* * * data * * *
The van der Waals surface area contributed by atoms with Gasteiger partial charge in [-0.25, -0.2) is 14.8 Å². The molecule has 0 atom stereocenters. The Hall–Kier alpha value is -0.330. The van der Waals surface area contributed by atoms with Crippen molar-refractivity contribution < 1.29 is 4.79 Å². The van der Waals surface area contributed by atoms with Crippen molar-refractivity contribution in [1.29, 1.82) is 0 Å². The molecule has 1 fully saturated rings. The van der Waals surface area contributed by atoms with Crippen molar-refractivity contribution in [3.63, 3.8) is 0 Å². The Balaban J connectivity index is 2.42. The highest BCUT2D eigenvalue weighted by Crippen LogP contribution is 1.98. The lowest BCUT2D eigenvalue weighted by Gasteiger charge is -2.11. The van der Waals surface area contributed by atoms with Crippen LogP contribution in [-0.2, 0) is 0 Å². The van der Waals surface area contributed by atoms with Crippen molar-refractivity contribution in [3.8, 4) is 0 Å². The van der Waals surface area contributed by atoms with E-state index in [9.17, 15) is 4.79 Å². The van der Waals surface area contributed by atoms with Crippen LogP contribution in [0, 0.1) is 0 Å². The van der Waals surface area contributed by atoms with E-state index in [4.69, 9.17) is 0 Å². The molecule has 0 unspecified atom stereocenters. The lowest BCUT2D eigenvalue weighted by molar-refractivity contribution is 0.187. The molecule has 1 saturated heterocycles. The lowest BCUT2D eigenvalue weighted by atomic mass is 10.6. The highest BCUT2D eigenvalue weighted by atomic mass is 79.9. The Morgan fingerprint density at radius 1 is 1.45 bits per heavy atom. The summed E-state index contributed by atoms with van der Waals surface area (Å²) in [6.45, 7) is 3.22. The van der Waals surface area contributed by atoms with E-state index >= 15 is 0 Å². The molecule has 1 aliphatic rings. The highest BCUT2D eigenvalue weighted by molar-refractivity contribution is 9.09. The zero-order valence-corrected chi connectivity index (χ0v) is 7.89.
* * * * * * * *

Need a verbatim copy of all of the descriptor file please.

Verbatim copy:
The van der Waals surface area contributed by atoms with Gasteiger partial charge in [-0.25, -0.2) is 14.8 Å². The molecule has 0 atom stereocenters. The Hall–Kier alpha value is -0.330. The van der Waals surface area contributed by atoms with Crippen molar-refractivity contribution < 1.29 is 4.79 Å². The van der Waals surface area contributed by atoms with Crippen molar-refractivity contribution in [1.29, 1.82) is 0 Å². The molecule has 1 fully saturated rings. The van der Waals surface area contributed by atoms with Crippen molar-refractivity contribution in [3.63, 3.8) is 0 Å². The Balaban J connectivity index is 2.42. The highest BCUT2D eigenvalue weighted by Crippen LogP contribution is 1.98. The lowest BCUT2D eigenvalue weighted by Gasteiger charge is -2.11. The van der Waals surface area contributed by atoms with Crippen LogP contribution in [-0.2, 0) is 0 Å². The van der Waals surface area contributed by atoms with Crippen molar-refractivity contribution in [3.8, 4) is 0 Å². The van der Waals surface area contributed by atoms with E-state index in [9.17, 15) is 4.79 Å². The van der Waals surface area contributed by atoms with Crippen LogP contribution in [0, 0.1) is 0 Å². The van der Waals surface area contributed by atoms with E-state index in [4.69, 9.17) is 0 Å². The molecule has 0 unspecified atom stereocenters. The lowest BCUT2D eigenvalue weighted by molar-refractivity contribution is 0.187. The molecule has 1 saturated heterocycles. The lowest BCUT2D eigenvalue weighted by atomic mass is 10.6. The highest BCUT2D eigenvalue weighted by atomic mass is 79.9. The Morgan fingerprint density at radius 1 is 1.45 bits per heavy atom. The summed E-state index contributed by atoms with van der Waals surface area (Å²) in [6.45, 7) is 3.22. The van der Waals surface area contributed by atoms with E-state index >= 15 is 0 Å². The molecule has 1 aliphatic rings. The highest BCUT2D eigenvalue weighted by molar-refractivity contribution is 9.09. The zero-order valence-corrected chi connectivity index (χ0v) is 7.89.